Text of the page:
A New Zealand rugby union player Michael Jones, who was a devout Christian, refused to play on Sundays due to his religious beliefs. It meant he missed three games during the 1991 World Cup and was then left out of the 1995 tournament when it became clear he would not be available for both the quarter-final and the semi-final.

In the world of football, Sulley Muntari the Ghanaian footballer was dramatically substituted after just 30 minutes while playing for Inter Milan against Bari in 2009. Manager Jose Mourinho had later claimed Muntari was not fit enough to play, having fasted during the Muslim month of Ramadan.

Nowadays, more women have started participating in sporting events breaking gender as well as religious boundaries. Even though there is a growing participation and presence of women, some people lament that discrimination remains. There are more male than female participants, and some disciplines have more competitions for men and consequently more medals are assigned to men than women.

Perhaps it would be better to admit that this is an issue that has been mostly resolved, at least in countries with a tradition of Christianity. Other voices are calling for a total abolition of “gender discrimination” in competitions so that men and women could compete in the same competitions and so eliminate any differentiation among competitors according to sex. 

The chief cases of religion coming in the way of sports revolve around women in the Middle-East countries as mentioned above. They have to face countless challenges in their efforts to participate in athletics. The hijab is just another obstacle that has hindered many women’s ability to be active.

There has been much resistance and conflict over head covering in athletics over the past few years. The women, however, have fought back and new rulings and changes have brought about new interest and participation in athletics.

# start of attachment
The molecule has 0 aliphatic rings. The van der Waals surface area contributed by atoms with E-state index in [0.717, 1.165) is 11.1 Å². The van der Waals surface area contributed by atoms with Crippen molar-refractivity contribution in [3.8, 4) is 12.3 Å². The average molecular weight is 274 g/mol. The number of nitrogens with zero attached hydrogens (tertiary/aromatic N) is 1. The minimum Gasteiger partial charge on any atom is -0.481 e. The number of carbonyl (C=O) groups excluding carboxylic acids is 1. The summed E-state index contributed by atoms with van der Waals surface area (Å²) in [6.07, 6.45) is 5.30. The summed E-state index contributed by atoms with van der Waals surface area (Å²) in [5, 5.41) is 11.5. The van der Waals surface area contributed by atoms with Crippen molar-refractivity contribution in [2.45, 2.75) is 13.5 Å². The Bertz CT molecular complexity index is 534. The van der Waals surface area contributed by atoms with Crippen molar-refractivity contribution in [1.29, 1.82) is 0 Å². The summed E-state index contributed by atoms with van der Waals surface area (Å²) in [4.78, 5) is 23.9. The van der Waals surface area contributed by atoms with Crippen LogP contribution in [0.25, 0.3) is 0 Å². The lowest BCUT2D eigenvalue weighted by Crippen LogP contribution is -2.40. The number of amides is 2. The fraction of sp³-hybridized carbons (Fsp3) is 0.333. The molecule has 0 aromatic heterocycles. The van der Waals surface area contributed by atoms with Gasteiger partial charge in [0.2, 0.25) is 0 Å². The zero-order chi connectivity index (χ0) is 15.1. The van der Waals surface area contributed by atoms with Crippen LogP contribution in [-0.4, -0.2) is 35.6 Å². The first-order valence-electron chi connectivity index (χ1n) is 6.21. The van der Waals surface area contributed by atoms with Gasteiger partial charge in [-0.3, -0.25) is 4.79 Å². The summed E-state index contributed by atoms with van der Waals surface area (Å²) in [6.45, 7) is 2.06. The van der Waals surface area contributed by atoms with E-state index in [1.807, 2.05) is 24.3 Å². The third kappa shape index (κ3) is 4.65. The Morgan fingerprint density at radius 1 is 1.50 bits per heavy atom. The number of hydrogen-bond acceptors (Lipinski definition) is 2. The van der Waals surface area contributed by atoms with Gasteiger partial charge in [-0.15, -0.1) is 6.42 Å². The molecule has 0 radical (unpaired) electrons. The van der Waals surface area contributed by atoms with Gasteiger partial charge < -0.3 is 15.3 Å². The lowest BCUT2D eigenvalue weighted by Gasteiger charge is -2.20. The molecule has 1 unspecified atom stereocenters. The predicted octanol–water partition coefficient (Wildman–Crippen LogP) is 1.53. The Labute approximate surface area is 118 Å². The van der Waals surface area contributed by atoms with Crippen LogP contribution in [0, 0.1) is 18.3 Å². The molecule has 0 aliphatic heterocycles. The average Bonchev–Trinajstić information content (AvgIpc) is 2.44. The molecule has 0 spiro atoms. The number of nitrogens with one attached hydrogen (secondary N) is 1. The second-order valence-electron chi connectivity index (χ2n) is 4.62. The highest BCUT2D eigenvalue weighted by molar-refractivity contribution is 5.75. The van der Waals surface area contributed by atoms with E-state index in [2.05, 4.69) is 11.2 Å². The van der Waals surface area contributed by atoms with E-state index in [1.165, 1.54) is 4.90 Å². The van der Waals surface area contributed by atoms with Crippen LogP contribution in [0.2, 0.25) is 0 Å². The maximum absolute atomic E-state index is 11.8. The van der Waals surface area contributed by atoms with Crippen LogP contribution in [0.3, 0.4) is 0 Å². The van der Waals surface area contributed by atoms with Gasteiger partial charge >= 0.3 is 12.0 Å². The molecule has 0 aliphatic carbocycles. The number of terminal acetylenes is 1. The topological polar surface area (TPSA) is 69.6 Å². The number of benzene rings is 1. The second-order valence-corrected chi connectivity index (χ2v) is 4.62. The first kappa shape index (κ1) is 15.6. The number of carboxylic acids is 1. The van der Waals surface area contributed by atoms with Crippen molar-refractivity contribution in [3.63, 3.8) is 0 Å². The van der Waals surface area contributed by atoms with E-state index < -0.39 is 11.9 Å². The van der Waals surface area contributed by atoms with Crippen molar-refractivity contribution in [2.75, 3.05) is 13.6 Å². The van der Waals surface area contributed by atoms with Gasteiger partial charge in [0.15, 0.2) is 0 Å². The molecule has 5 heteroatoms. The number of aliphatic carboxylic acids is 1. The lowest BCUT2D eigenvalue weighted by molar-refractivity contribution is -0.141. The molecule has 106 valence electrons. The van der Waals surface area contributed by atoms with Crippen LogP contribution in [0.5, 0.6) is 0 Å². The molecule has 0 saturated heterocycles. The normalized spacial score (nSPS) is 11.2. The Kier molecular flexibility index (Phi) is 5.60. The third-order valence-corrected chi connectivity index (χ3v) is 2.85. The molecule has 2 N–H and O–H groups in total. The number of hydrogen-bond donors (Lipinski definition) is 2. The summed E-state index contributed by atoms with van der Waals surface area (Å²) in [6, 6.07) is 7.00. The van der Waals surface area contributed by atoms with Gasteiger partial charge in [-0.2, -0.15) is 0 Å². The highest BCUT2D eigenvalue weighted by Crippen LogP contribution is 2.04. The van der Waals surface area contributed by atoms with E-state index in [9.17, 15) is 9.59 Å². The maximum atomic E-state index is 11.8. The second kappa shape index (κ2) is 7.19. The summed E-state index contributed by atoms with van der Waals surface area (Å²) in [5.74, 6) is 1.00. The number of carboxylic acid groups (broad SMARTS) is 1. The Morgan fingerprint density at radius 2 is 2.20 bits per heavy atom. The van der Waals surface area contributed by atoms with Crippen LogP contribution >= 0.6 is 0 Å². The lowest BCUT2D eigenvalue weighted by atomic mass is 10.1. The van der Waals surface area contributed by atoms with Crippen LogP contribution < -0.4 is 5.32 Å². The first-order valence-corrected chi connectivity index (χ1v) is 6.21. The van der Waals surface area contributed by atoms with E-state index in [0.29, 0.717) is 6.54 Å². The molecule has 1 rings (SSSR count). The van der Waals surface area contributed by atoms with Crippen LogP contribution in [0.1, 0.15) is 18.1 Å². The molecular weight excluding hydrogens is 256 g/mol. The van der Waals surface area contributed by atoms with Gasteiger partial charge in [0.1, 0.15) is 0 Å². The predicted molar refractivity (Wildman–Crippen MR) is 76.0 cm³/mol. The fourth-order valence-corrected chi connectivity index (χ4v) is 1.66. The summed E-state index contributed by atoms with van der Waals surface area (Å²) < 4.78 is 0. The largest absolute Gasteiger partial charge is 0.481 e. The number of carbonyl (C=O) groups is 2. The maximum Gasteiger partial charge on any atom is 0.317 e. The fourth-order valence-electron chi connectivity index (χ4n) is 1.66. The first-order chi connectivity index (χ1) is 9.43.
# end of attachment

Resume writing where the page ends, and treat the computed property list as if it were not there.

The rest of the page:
Wearing of the hijab varies considerably according to the country or region of birth, social class, level of education and religious customs of the older generation and the location. Some women cannot even participate in front of men, which is why events such as Women’s Islamic Games have been implemented. There is a very apparent dichotomy between the West and Middle East. These are definitely interesting times where cultures and views clash. 

In a country like Saudi Arabia which had let just two of its athletes participate in the London Olympics, even if women where to abide by religious rules, such as wearing the hijab, the Saudi men have been quoted saying that women that go to the West would be interacting with strangers, wearing pants and exposing their nakedness. They even stated that they would, “much rather have Allah slaughter me before I see that day”. These view points are repulsive.

The hijab is a symbol of Islam, and whether it is a law or worn by choice, it is something that has an effect on Muslim women in many activities, especially athletics. Some feel that the hijab is religious and separate from athletics while others encourage it to promote diversity and acceptance. Times though are gradually changing and it’s high time when religion and sports should be viewed as different entities even though they are intertwined.